USAID in Mindanao: The Other Side of the US COIN

Posted on 22 June 2017

This was previously published as an article in the June 2017 issue of Reality Check, the official newsletter of the Reality of Aid (RoA) Network. This issue, which also contains articles on Palestine and South Korea, can be downloaded through the Reality of Aid website .

What is ODA for?

According to the Organisation for Economic Co-operation and Development (OECD), a forum of the world’s major donor countries, official development assistance (ODA) is defined as the aid for the “economic and social development of the recipient [country]” (OECD, 2008). Its purpose should promote development and welfare of developing countries (OECD, 2008; IBON International, 2009).

As of 2008, OECD definitions for ODA exclude activities that do not serve development purposes such as anti-terrorism and “direct military aid” (e.g. funding the purchase of weapons). There have been developments in 2016 indicating that the OECD shall include security-related activities under ODA (Mason, 2016), allowing possibly the use of development and economic assistance for donor security interests. [1]

However, in one of the earlier foreign aid programs such as the United States’ USD 13 billion Marshall Plan to help rebuild post-World War II European economies, American foreign aid also had the purpose of gaining allies against security threats – communist influence in the mid-20th century (Spear, 2016: 19).

Later on, in the 21st century, after the September 11 attacks, groups which have been classified as terrorist groups were considered to be important threats to US foreign and security policy. Counterterror operations in countries such as Iraq and Afghanistan included aid-funded development programs as a non-combat side to the war strategy. These aimed to slow down recruitment of terrorist groups by attempting to address the socio-economic roots that drive people to insurgency (Petrík, 2016: 172). As part of the global “war on terror,” US Special Operations Forces were also deployed to the southern region of the Philippines, in Mindanao (Robinson, Johnston and Oak, 2016).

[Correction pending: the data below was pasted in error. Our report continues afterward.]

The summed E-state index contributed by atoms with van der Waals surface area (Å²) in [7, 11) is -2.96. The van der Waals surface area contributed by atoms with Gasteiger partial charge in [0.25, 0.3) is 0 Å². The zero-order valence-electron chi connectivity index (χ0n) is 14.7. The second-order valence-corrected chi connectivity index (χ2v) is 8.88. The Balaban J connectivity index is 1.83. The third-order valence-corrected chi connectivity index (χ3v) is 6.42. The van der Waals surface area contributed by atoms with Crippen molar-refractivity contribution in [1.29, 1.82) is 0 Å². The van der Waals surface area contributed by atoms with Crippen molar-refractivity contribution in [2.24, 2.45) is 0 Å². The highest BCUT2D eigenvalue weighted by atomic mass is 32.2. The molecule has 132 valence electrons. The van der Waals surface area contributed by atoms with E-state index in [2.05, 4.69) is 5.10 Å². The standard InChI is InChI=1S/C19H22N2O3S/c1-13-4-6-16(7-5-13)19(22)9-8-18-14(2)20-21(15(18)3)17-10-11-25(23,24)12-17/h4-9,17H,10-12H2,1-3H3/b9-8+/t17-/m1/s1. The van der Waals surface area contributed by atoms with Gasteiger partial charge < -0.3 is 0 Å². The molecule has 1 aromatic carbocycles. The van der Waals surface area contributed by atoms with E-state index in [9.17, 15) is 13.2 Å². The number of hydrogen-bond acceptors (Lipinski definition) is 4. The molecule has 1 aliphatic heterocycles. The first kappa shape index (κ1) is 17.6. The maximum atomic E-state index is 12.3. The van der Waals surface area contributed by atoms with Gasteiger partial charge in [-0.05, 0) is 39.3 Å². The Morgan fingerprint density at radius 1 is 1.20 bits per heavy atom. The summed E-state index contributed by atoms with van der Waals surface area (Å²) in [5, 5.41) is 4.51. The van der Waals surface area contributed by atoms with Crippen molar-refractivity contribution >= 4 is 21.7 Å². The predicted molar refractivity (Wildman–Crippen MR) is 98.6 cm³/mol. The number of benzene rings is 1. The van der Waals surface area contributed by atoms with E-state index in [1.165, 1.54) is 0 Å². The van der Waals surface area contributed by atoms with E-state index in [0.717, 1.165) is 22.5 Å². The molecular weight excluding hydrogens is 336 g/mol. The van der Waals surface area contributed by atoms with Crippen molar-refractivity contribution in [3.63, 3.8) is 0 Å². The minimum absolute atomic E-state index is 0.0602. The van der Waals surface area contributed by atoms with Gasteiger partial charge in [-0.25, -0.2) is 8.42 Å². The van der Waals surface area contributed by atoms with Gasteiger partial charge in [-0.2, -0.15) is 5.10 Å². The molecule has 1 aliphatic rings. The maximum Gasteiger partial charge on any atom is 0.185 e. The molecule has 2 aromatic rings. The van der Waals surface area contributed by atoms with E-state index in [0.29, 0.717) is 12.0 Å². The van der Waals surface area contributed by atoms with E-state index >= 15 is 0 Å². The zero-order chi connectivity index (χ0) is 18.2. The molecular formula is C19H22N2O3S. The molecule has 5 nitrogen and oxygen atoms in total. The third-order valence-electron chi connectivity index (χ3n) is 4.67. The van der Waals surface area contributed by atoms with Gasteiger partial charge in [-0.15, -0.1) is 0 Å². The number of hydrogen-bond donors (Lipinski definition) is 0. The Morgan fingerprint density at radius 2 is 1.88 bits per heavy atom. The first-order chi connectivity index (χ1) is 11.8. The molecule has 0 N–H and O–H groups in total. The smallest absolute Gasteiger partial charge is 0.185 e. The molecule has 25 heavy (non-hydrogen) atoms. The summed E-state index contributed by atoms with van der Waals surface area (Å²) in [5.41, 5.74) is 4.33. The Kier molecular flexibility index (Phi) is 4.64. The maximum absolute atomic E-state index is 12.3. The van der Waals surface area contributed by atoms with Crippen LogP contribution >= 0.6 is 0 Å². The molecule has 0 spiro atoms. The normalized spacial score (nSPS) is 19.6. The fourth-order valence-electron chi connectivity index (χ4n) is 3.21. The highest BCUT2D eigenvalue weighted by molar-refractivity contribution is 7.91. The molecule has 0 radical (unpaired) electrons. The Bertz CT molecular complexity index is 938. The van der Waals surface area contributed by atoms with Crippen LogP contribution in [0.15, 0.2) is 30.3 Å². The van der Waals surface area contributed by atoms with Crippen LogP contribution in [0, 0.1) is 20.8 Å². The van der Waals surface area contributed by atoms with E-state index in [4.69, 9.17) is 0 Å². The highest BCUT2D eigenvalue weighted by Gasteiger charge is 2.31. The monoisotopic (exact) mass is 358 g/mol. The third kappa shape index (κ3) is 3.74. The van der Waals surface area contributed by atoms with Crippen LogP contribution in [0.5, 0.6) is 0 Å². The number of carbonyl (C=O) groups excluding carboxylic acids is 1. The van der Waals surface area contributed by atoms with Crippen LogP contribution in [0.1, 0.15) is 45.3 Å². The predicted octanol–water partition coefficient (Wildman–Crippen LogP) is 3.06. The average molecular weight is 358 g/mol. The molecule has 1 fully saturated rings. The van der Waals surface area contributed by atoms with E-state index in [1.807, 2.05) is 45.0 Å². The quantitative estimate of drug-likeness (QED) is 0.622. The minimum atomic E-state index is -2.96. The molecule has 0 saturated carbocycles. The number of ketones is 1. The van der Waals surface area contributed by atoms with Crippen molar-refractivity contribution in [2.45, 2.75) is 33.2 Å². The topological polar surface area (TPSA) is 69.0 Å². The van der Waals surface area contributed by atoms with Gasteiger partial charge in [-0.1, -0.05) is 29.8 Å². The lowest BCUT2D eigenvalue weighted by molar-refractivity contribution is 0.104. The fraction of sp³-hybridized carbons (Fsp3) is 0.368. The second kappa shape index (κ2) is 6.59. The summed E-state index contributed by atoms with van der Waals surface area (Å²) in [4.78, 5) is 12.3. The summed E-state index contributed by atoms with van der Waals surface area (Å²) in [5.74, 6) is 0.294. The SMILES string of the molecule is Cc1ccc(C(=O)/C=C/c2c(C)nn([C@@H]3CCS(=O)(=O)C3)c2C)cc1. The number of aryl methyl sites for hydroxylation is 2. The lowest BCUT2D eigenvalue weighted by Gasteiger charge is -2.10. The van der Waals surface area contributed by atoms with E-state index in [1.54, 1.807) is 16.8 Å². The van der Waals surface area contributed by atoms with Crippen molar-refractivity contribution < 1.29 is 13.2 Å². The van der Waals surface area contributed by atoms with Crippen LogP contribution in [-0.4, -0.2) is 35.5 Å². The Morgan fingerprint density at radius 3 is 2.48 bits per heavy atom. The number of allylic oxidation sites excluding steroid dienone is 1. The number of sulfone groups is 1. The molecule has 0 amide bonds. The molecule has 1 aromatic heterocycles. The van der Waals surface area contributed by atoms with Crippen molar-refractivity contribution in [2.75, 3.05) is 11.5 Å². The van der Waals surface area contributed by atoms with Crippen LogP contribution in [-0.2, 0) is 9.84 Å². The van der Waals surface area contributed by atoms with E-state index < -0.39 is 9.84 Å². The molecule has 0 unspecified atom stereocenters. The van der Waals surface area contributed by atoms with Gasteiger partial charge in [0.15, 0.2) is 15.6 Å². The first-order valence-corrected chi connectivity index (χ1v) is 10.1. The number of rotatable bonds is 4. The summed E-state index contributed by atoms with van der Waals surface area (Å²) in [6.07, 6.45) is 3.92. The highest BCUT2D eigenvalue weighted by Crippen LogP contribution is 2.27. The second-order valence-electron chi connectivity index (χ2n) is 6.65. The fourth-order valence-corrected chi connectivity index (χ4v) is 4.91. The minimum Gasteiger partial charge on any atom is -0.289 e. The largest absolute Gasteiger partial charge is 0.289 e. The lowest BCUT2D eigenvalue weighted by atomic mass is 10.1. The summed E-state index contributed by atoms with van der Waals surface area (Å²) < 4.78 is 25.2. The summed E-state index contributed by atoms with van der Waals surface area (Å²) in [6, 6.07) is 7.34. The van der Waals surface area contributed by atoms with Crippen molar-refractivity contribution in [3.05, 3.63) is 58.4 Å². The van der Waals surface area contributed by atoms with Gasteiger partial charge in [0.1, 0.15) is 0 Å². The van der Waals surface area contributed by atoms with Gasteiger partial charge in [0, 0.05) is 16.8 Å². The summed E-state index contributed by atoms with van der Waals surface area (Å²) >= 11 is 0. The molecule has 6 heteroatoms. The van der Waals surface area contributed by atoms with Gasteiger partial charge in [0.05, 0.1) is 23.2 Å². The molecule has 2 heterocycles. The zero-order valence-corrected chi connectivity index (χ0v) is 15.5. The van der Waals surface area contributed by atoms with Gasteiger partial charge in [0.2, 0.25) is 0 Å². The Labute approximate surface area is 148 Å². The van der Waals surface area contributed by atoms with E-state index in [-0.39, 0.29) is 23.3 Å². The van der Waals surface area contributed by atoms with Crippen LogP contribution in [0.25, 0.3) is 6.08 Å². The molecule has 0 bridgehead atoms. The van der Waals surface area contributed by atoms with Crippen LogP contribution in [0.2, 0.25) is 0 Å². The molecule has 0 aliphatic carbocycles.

As a “distillation” of lessons in such counterinsurgency and counter-terror operations, a US Counterinsurgency (COIN) Guide was released in 2009. Development continued to be seen as playing a role in complementing combat operations. This document can be seen as evidence of the continued overlapping mandates of military and development work for donor states such as the United States.

While rising powers such as China also had important places in US foreign policy after 2009, in particular during the US “rebalance” or “pivot to Asia” after 2012, counterterrorism and counterinsurgency remained a priority in American foreign and security policy (Department of Defense, 2012).

ODA to the Philippines

Throughout the 21st century, the changing security situation – from “war on terror” in the southern Philippines to US “pivot to Asia” – translated to shifts in ODA allocations, with the United States an important actor and donor state.

From 2001 to 2002, calculations from US Agency for International Development (USAID) data indicate that economic aid (which includes development assistance, disaster relief, health programs funds, among others) decreased by 35%, while military aid increased by 2700%, from USD 2 million in 2001 to USD 56 million in

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